How Zack Wheeler's reported $118M contract affects Madison Bumgarner market

How Zack Wheeler's reported $118M contract affects Madison Bumgarner market

A former Giants top prospect is getting over $100 million on the free-agent market, while San Francisco's longtime ace looks to sign his own lucrative contract. 

Zack Wheeler, whom the Giants selected No. 6 overall in the 2009 MLB Draft and traded to the Mets in 2011, reportedly has agreed to five-year contract with the Phillies. The Athletic's Ken Rosenthal reported Wednesday that Wheeler is signing for $118 million. 

The Athletic's Marc Craig was first to report Wheeler had agreed to terms with the Phillies. 

Does this mean Madison Bumgarner is set for a major payday his first time as a free agent? There are arguments for both sides. 

It really shouldn't come as a shock that Wheeler is getting over $100 million on the open market. MLB Trade Rumors predicted the right-hander would sign a five-year, $100 million contract with none other than the Phillies. But the website has MadBum signing a much cheaper, four-year, $72 million deal with the Twins. 

Those predictions came one month ago on Nov. 5. Much could change in that span, and it appears Bumgarner now is believed to sign a much heftier contract. 

USA Today's Bob Nightengale reported Wednesday that the Braves turned to veteran pitcher Cole Hamels after feeling Bumgarner's price tag likely will exceed $100 million. There are plenty of reasons for Bumgarner and his representatives to believe he deserves nine figures after seeing Wheeler's deal, too. 

After two freak injuries in 2017 and 2018, Bumgarner proved he was healthy and still a workhorse in 2019. Despite turning 30 years old in August, he led the majors with 34 starts and pitched 207 2/3 innings. The left-hander's velocity actually rose, too. 

Bumgarner's average four-seam fastball was 91.72 mph last season, according to Brooks Baseball, which is his highest since 2015. While MadBum is considered an old-school personality, he gave those in the sabermetrics community a big reason for optimism last season. The spin rate on his four-seamer went from 2,081 in 2018 to 2,405 last season, according to Baseball Savant

Though Bumgarner's fastball velocity in 2019 was in just the 10th percentile, his fastball spin rate was in the 87th percentile.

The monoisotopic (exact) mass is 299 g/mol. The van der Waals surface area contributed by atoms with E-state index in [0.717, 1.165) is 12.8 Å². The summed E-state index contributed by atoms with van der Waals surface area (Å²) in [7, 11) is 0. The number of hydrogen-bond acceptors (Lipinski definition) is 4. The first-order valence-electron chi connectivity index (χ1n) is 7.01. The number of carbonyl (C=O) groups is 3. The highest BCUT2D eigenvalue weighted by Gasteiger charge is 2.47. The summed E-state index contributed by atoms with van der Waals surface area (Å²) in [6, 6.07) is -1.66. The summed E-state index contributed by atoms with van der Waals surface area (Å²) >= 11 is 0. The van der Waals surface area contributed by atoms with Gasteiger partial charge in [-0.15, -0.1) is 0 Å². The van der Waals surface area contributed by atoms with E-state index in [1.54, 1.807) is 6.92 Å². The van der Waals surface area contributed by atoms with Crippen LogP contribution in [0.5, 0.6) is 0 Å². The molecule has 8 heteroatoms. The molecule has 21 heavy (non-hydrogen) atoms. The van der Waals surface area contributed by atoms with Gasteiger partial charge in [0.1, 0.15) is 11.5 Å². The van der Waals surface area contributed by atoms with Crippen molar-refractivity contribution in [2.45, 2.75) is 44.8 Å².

Wheeler is considered a statcast sweetheart around the industry. He averaged nearly 97 miles per hour on his fastball last year. According to data from Baseball Savant, Wheeler's fastball velocity is in the 94th percentile, his opponent exit velocity is in the 90th percentile and his hard-hit percentage is in 82nd percentile. 

[RELATED: Gabe Kapler hasn't spoken with free agent Madison Bumgarner]

And though Bumgarner only is 10 months older than Wheeler, he has thrown over 1,000 more regular-season innings than the former Met, along with an extra 102 1/3 in the playoffs. 

Don't be surprised if Wheeler still earns more than the World Series hero, but MadBum certainly could sign a much larger contract than first expected on the open market. 

MLB rumors: Jerry Blevins signs minor league contract with Giants

MLB rumors: Jerry Blevins signs minor league contract with Giants

The Giants have signed veteran left-handed reliver Jerry Blevins to a minor-league contract, The Athletic's Ken Rosenthal reported Monday night, citing a source.

The deal includes an invitation to major-league camp, Rosenthal reported.

Blevins responded to Rosenthal's tweet, all but confirming the news.

Blevins has pitched parts of 13 seasons with four different teams. He's spent time with the A's, Nationals, Mets and Braves.

Last season with Atlanta, the 36-year-old posted a 3.90 ERA and 37 strikeouts in 32.1 innings over 45 appearances.

Blevins appears to be another low-risk, high-reward signing by the Giants' front office. If he makes the team out of spring training and shows that he has value, he could be a prime trade candidate ahead of the July 31 trade deadline.

[RELATED: Who starts for Giants on opening day?]

If Farhan Zaidi and Scott Harris can turn Blevins into a future asset, this will look like another stealthy move.

How Antoan Richardson's journey to Giants' staff showed his perseverance

How Antoan Richardson's journey to Giants' staff showed his perseverance

Antoan Richardson was drafted by the Giants in 2005, spent five seasons in the organization as a prospect, and returned last year to be a minor league instructor. But he still will be a fresh face to nearly all of the players when he walks into the clubhouse next month.

It helps to come into that situation with some background in the majors, and Richardson will enter every conversation with two pretty cool highlights in his back pocket.